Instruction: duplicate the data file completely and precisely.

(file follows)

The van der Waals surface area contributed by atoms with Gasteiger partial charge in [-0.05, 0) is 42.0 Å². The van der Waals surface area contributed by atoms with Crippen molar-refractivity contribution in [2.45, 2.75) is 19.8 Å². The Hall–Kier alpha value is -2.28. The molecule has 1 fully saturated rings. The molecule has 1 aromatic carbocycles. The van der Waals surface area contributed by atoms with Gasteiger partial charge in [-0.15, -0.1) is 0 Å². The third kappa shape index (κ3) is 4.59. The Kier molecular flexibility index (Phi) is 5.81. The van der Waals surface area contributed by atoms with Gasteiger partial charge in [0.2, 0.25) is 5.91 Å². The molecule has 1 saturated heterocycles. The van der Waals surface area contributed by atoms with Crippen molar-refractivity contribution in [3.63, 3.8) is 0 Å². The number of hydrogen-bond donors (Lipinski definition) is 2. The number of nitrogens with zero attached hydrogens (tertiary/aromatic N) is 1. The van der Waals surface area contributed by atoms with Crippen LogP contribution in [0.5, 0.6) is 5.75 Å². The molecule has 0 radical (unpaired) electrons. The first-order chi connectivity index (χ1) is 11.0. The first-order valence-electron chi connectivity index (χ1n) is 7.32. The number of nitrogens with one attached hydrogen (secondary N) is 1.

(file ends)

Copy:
The van der Waals surface area contributed by atoms with Gasteiger partial charge in [-0.05, 0) is 42.0 Å². The van der Waals surface area contributed by atoms with Crippen molar-refractivity contribution in [2.45, 2.75) is 19.8 Å². The Hall–Kier alpha value is -2.28. The molecule has 1 fully saturated rings. The molecule has 1 aromatic carbocycles. The van der Waals surface area contributed by atoms with Gasteiger partial charge in [-0.15, -0.1) is 0 Å². The third kappa shape index (κ3) is 4.59. The Kier molecular flexibility index (Phi) is 5.81. The van der Waals surface area contributed by atoms with Gasteiger partial charge in [0.2, 0.25) is 5.91 Å². The molecule has 1 saturated heterocycles. The van der Waals surface area contributed by atoms with Crippen molar-refractivity contribution in [3.63, 3.8) is 0 Å². The number of hydrogen-bond donors (Lipinski definition) is 2. The number of nitrogens with zero attached hydrogens (tertiary/aromatic N) is 1. The van der Waals surface area contributed by atoms with Crippen LogP contribution in [0.5, 0.6) is 5.75 Å². The molecule has 0 radical (unpaired) electrons. The first-order chi connectivity index (χ1) is 11.0. The first-order valence-electron chi connectivity index (χ1n) is 7.32. The number of nitrogens with one attached hydrogen (secondary N) is 1.